It took me days to even attempt some cohesive comments about the hideous incident that ruined, not only the annual Bike the Bluff bicycle event, but impacted more lives than we can know.

Many of us were already looking over our shoulders at the fires threatening us from every direction when the the ruination of the state championship road race, a welcome form of entertainment and diversion, added to the tension. It’s hard to enjoy carefree activities when we suddenly feel menaced by pure evil. From which direction will it strike next?

Could come from anywhere since we as a state and country seem unable or unwilling to get and keep criminals out of our midst. Now, I write “opinion” not “news” so my opinion on the topic is what you’re going to read in this forum. And my opinion is that if someone who, (even when presumed by law to be innocent) by his mid-thirties, hasn’t yet learned to stay out of serious trouble, trouble that endangers other people’s lives, he needs to be locked up. Not just for hand-slap intervals, but with the key thrown away.

Yes, our prison system needs reevaluation, but so do our legal/judicial/mental health systems. We’ve long-since opted to pooh-pooh the whole mental health aspect of crime in the country rather than institutionalize those unable or unwilling to straighten up and fly right. Not how I’d handle it, but nobody’s asked me.

Tell me honestly; when a person has, in the last 14 or 15 years, been charged with felony aggravated DUI, aggravated assault, disorderly conduct with a weapon, and multiple other bad acts not even counting this heinous one, what can we expect from him when he hits the streets again? Do you think he’s going to come out of another stint of incarceration as a choir-boy? Or do you think he’s going to try again to take lives? With wanton disregard for anyone other than himself?

For those of us who aren’t hand-wringers, who gave our kids a whack on the butt when they needed it and who can differentiate between right and wrong, this isn’t a hard question to answer. Sure, almost every wrongdoer deserves a second chance and even a third in some instances. But to just set up a turnstile for their personal use for as long as they want to bounce in and out of jail or prison, convenient as it may be for them, is radically unfair to those of us trying to live our own lives in a law-abiding manner.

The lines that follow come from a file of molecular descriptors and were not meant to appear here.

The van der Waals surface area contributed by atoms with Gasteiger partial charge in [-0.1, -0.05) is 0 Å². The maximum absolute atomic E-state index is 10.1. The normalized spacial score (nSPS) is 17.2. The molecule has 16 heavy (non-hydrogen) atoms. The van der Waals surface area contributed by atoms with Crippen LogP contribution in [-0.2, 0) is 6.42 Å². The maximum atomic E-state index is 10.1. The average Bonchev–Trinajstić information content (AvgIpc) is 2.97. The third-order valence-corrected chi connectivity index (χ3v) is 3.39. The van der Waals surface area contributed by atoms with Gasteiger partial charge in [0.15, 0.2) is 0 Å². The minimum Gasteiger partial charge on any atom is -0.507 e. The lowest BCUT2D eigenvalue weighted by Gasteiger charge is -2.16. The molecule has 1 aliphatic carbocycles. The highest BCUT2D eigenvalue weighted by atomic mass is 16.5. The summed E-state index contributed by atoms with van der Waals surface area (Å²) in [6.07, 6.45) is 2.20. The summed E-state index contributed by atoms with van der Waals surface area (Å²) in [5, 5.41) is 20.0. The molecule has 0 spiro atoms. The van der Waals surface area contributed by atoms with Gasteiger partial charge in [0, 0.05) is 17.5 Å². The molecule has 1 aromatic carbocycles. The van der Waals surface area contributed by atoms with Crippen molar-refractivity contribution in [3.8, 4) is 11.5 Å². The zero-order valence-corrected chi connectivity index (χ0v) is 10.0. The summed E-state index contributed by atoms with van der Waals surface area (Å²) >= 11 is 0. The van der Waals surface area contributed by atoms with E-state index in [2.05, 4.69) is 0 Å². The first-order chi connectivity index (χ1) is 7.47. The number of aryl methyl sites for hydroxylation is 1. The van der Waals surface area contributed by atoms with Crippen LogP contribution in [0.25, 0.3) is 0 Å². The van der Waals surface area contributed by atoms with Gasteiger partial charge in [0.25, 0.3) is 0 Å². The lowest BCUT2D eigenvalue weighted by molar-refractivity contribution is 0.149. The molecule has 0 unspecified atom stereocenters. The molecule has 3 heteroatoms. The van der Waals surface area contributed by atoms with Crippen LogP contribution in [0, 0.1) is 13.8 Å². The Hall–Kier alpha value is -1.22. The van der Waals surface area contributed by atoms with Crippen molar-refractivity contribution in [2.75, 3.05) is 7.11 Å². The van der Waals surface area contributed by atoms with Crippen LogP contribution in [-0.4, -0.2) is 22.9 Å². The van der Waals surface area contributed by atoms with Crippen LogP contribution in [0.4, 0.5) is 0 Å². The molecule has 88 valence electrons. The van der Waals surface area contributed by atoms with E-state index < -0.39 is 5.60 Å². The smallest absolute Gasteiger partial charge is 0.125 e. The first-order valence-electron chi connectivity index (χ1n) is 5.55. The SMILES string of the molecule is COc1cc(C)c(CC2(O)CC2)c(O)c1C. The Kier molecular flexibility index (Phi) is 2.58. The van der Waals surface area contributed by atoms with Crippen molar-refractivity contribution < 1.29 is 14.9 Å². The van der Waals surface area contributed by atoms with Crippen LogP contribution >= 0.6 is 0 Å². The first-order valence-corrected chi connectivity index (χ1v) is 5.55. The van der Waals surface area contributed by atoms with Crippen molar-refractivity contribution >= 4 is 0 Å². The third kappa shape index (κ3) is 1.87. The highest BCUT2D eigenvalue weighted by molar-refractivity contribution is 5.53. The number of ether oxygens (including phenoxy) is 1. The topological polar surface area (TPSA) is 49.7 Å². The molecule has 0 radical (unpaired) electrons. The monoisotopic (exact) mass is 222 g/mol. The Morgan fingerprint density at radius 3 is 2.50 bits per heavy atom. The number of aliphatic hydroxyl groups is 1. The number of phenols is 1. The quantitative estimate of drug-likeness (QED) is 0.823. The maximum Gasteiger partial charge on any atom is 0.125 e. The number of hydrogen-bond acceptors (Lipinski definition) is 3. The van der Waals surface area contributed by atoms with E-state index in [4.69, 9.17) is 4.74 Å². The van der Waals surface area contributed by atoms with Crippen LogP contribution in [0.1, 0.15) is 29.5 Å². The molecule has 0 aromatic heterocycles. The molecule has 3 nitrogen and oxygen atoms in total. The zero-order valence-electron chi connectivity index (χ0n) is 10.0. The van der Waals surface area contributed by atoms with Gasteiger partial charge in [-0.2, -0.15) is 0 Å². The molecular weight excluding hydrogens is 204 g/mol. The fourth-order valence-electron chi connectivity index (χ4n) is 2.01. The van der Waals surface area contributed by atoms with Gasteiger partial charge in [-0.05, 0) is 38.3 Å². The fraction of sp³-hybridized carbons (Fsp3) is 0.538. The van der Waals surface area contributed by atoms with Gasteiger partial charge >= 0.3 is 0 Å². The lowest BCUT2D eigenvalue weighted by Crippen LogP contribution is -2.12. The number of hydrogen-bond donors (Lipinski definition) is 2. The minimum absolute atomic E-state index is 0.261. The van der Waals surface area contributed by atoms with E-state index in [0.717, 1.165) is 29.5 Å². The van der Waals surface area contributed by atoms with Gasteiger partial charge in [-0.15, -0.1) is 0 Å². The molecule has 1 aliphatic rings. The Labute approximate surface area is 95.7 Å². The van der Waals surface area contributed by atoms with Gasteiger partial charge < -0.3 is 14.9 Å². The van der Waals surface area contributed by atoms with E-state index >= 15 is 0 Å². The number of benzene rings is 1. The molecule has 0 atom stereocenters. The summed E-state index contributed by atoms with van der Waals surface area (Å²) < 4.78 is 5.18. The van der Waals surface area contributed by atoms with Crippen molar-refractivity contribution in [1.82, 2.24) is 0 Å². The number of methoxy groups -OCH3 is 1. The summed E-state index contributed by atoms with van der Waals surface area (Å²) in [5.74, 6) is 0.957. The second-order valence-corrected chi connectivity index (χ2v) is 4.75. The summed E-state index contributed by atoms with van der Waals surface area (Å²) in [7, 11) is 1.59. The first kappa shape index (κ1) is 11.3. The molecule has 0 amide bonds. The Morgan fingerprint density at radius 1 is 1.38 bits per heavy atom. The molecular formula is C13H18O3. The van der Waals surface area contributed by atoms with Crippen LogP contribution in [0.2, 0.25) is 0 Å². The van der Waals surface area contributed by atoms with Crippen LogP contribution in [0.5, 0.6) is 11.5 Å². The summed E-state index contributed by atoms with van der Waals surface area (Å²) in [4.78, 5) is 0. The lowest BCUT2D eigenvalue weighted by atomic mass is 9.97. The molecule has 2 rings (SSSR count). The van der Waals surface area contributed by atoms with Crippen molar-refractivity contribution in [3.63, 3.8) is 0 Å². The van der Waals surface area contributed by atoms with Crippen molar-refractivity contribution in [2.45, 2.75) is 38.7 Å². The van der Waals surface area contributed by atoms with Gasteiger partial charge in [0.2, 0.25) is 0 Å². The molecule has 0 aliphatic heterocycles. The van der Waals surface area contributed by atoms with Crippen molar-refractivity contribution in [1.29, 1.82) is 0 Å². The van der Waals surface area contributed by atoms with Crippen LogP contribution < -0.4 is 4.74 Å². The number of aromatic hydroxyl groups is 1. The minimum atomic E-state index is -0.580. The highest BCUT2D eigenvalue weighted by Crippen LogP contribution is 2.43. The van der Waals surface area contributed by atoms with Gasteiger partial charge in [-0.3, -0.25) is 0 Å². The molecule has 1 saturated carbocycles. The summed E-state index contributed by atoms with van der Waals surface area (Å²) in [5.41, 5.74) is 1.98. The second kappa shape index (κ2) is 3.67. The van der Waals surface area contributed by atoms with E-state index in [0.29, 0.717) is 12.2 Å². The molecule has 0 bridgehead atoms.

Why should people who have paid taxes to fund the police, prisons and everything else be terrorized by those who refuse to live by society’s rules? Why should a bike ride, a shopping trip or anything else be a scary proposition of looking over our shoulders? Why? Because of the minority among us who believe those who man our legal, judicial and mental health systems should be cuddly, always forgiving saps who protect the wrongdoers rather than the rest of us.

(4) comments

che guevara

My sentiments exactly . I could not agree with you more , Leslie . Does anyone ever stop and wonder why this system of crime and punishment is referred to as being the " criminal justice system " ? I believe that this is so because in most cases the criminals get the disproportionate benefit of justice , while the victims and the public have their well - being and justice subordinated . Thus , we as a society have had to endure , for far too long , a revolving door of miscreants being waltzed around by a dysfunctional criminal justice system , whereby they are ultimately forced back upon society at the continued expense of the public safety . The legal profession is also to blame for this affront to society , as those with sufficient enough financial means often buy their way out of punishment . Hence we derive the term of a " criminal lawyer " .... aren't they all ? This dynamic is further exacerbated by way of plea bargaining and the farcical carousel of probation and counseling . All of the above , by the way , are money makers for the system by way of a multitude of fees and fines .

Penal colonies are one of the only solutions that have ever worked as regards that small percentage of the populace ( somewhere around 10% or slightly less ) that either can not , or will not conduct themselves with decency and civility . The French had Guyana ( as made famous by the tale of Papillon ) , the British had Australia , the Russians have Siberia - exiling of undesirables works . We should do likewise .

2rusty

Great points, Che. Pretty scary to wonder if it's even possible to get back to common sense in this country.

che guevara

2rusty ; The short answer to your question is NO . The issues raised in this editorial are indicative of a global sickness which has always afflicted the human race . This recent local episode is merely at the microcosm , whereas the macrocosm is at this time in the throes of this exact same dis - ease of the soul . Without getting too far into what I could say , I will point out two things to you and suggest that you take it from there , if you so choose .